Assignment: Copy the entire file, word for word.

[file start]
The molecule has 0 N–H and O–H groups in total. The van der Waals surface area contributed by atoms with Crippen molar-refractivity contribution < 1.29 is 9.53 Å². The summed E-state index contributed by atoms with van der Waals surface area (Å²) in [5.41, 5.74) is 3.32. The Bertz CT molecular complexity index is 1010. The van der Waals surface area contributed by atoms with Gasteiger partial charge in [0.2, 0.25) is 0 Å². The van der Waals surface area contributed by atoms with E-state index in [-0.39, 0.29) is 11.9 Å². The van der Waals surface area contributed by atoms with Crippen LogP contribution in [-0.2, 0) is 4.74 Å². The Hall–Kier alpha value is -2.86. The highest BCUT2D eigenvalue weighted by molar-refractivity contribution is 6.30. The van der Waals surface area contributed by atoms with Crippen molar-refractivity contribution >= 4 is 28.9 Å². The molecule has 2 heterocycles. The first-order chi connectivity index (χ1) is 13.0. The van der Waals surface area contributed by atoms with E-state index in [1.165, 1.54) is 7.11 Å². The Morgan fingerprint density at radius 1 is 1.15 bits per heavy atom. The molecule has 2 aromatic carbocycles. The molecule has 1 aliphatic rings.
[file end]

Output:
The molecule has 0 N–H and O–H groups in total. The van der Waals surface area contributed by atoms with Crippen molar-refractivity contribution < 1.29 is 9.53 Å². The summed E-state index contributed by atoms with van der Waals surface area (Å²) in [5.41, 5.74) is 3.32. The Bertz CT molecular complexity index is 1010. The van der Waals surface area contributed by atoms with Gasteiger partial charge in [0.2, 0.25) is 0 Å². The van der Waals surface area contributed by atoms with E-state index in [-0.39, 0.29) is 11.9 Å². The van der Waals surface area contributed by atoms with Crippen LogP contribution in [-0.2, 0) is 4.74 Å². The Hall–Kier alpha value is -2.86. The highest BCUT2D eigenvalue weighted by molar-refractivity contribution is 6.30. The van der Waals surface area contributed by atoms with Crippen molar-refractivity contribution >= 4 is 28.9 Å². The molecule has 2 heterocycles. The first-order chi connectivity index (χ1) is 13.0. The van der Waals surface area contributed by atoms with E-state index in [1.165, 1.54) is 7.11 Å². The Morgan fingerprint density at radius 1 is 1.15 bits per heavy atom. The molecule has 2 aromatic carbocycles. The molecule has 1 aliphatic rings.